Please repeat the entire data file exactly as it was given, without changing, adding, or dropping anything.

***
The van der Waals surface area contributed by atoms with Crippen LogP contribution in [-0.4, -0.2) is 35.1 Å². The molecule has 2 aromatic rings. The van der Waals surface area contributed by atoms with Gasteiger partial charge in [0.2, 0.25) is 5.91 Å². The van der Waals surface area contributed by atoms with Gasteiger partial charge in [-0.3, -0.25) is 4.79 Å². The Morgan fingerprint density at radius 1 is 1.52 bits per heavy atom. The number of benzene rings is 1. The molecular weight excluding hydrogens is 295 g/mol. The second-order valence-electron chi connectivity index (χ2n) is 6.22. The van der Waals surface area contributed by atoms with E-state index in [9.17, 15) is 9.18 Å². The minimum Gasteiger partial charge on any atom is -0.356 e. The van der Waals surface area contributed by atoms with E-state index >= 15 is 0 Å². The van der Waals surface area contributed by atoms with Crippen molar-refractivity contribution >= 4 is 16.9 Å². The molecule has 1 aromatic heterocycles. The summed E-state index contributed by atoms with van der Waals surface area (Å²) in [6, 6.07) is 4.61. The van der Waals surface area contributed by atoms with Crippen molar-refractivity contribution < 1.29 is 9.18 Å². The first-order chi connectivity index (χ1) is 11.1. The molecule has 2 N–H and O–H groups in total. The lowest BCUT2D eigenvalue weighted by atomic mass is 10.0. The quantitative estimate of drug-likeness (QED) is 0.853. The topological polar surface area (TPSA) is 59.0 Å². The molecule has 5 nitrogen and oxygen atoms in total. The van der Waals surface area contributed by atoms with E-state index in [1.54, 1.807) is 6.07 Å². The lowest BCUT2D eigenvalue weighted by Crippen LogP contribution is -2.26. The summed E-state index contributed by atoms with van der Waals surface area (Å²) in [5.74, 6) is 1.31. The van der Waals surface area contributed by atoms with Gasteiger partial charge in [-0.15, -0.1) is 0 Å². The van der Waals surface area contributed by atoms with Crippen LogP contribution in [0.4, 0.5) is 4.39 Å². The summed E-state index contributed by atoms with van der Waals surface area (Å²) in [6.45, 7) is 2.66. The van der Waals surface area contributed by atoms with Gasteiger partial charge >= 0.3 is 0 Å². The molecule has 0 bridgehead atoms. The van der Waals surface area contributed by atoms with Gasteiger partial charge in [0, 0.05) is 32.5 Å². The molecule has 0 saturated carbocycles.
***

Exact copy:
The van der Waals surface area contributed by atoms with Crippen LogP contribution in [-0.4, -0.2) is 35.1 Å². The molecule has 2 aromatic rings. The van der Waals surface area contributed by atoms with Gasteiger partial charge in [0.2, 0.25) is 5.91 Å². The van der Waals surface area contributed by atoms with Gasteiger partial charge in [-0.3, -0.25) is 4.79 Å². The Morgan fingerprint density at radius 1 is 1.52 bits per heavy atom. The number of benzene rings is 1. The molecular weight excluding hydrogens is 295 g/mol. The second-order valence-electron chi connectivity index (χ2n) is 6.22. The van der Waals surface area contributed by atoms with E-state index in [9.17, 15) is 9.18 Å². The minimum Gasteiger partial charge on any atom is -0.356 e. The van der Waals surface area contributed by atoms with E-state index >= 15 is 0 Å². The van der Waals surface area contributed by atoms with Crippen molar-refractivity contribution >= 4 is 16.9 Å². The molecule has 1 aromatic heterocycles. The summed E-state index contributed by atoms with van der Waals surface area (Å²) in [6, 6.07) is 4.61. The van der Waals surface area contributed by atoms with Crippen molar-refractivity contribution < 1.29 is 9.18 Å². The first-order chi connectivity index (χ1) is 11.1. The molecule has 2 N–H and O–H groups in total. The lowest BCUT2D eigenvalue weighted by atomic mass is 10.0. The quantitative estimate of drug-likeness (QED) is 0.853. The topological polar surface area (TPSA) is 59.0 Å². The molecule has 5 nitrogen and oxygen atoms in total. The van der Waals surface area contributed by atoms with E-state index in [1.54, 1.807) is 6.07 Å². The lowest BCUT2D eigenvalue weighted by Crippen LogP contribution is -2.26. The summed E-state index contributed by atoms with van der Waals surface area (Å²) in [5.74, 6) is 1.31. The van der Waals surface area contributed by atoms with Gasteiger partial charge in [-0.15, -0.1) is 0 Å². The van der Waals surface area contributed by atoms with Crippen LogP contribution in [0.4, 0.5) is 4.39 Å². The summed E-state index contributed by atoms with van der Waals surface area (Å²) in [6.45, 7) is 2.66. The van der Waals surface area contributed by atoms with Gasteiger partial charge >= 0.3 is 0 Å². The molecule has 0 bridgehead atoms. The van der Waals surface area contributed by atoms with Gasteiger partial charge in [0, 0.05) is 32.5 Å². The molecule has 0 saturated carbocycles.